Kentucky on track for historic primary turnout
Kentucky is on track for historic voter turnout in Tuesday's primary election, setting a new record, with over 1 million people expected to cast ballots this year.
Until now the largest presidential primary election in the state took place in 2008, when 922,000 votes were cast. In 2012, less than half that number voted — about 450,000 — and 670,000 cast a ballot in 2016. Kentucky officials attribute this year's surge to changes allowing people greater access to voting absentee by mail. Also, at the end of 2019, the state restored the voting rights of more than 150,000 convicted felons who have completed their sentences.
Joe Biden has already clinched the Democratic presidential nomination, but one of the key races to watch is the Kentucky Senate Democratic primary, as state Representative Charles Booker seemed to be gaining on establishment favorite Amy McGrath in the race that will decide who takes on Senate Majority Leader Mitch McConnell in November.
About 868,000 people requested absentee ballots for the primary, and by Tuesday morning, over 530,000 absentee ballots had been returned. According to one official, the state is expecting 90% of those ballots to be returned, including 30 to 40% on primary day or the day after, as has been the case in other states holding elections by mail. In prior years, absentee ballots made up about 1.5% of the primary vote. Mail-in absentee ballots must be postmarked by June 23.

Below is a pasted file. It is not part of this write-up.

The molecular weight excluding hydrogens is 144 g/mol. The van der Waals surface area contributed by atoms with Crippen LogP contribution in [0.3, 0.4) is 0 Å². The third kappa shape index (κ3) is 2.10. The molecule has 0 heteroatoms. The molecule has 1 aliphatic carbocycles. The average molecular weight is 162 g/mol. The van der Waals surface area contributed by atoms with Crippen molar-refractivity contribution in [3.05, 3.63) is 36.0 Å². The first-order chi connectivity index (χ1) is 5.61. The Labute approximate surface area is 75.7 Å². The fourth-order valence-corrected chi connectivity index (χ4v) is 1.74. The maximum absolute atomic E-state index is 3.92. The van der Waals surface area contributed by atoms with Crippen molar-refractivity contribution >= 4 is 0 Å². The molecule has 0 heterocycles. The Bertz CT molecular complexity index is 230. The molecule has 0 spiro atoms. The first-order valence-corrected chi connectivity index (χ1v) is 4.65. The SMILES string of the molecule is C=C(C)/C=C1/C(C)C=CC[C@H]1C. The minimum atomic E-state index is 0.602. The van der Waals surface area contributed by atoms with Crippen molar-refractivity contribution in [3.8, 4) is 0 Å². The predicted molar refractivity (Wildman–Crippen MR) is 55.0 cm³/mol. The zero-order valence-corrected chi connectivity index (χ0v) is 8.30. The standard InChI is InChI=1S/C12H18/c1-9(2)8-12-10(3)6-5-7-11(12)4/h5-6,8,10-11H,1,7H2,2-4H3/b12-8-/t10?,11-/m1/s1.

Over 110,000 people voted early in-person across the state, and election officials are predicting 150,000 to 170,000 people will be voting in person on primary day. By late afternoon, over 100,000 had voted in person. There are 3,476,645 registered voters in Kentucky.
One giant polling place in Louisville
The coronavirus pandemic has spawned a severe shortage of volunteers to staff polling sites because of concern over the spread of COVID-19. As a result, Jefferson County, where Louisville is located, has moved all in-person voting on primary day to the Kentucky Exposition Center where there are multiple lines for voters in an area the size of four football fields. There are also free bus lines being run across the county to take people to the polls, as well as shuttles to help people who parked farther away in the parking lot provided.
One official said there were no major lines as of noon for in-person voting, though by later in the afternoon, there were a few reports of people waiting up to two hours to vote in Fayette County. That county, which includes Lexington, also has a single polling place, Kroger Field, which also has free bus service to get people to the polls.
In Jefferson County out of the 616,512 voters registered, 219,106 requested absentee ballots, and 113,472 were returned by Tuesday morning.
Fayette, which has 243,620 total registered voters, saw 92,181 requested absentee ballots. By Tuesday morning, 61,119 had been returned.
Primary results not expected Tuesday night. While county clerks are required to post Tuesday's in-person results on their doors tonight, full results including absentee ballots are not required to be reported to the Secretary of State's office until June 30 at 6pm.
Three states are holding primaries Tuesday. In addition to Kentucky, New York and Virginia are also voting. Virginians are voting on congressional races. Their presidential primary was held in early March, on Super Tuesday.
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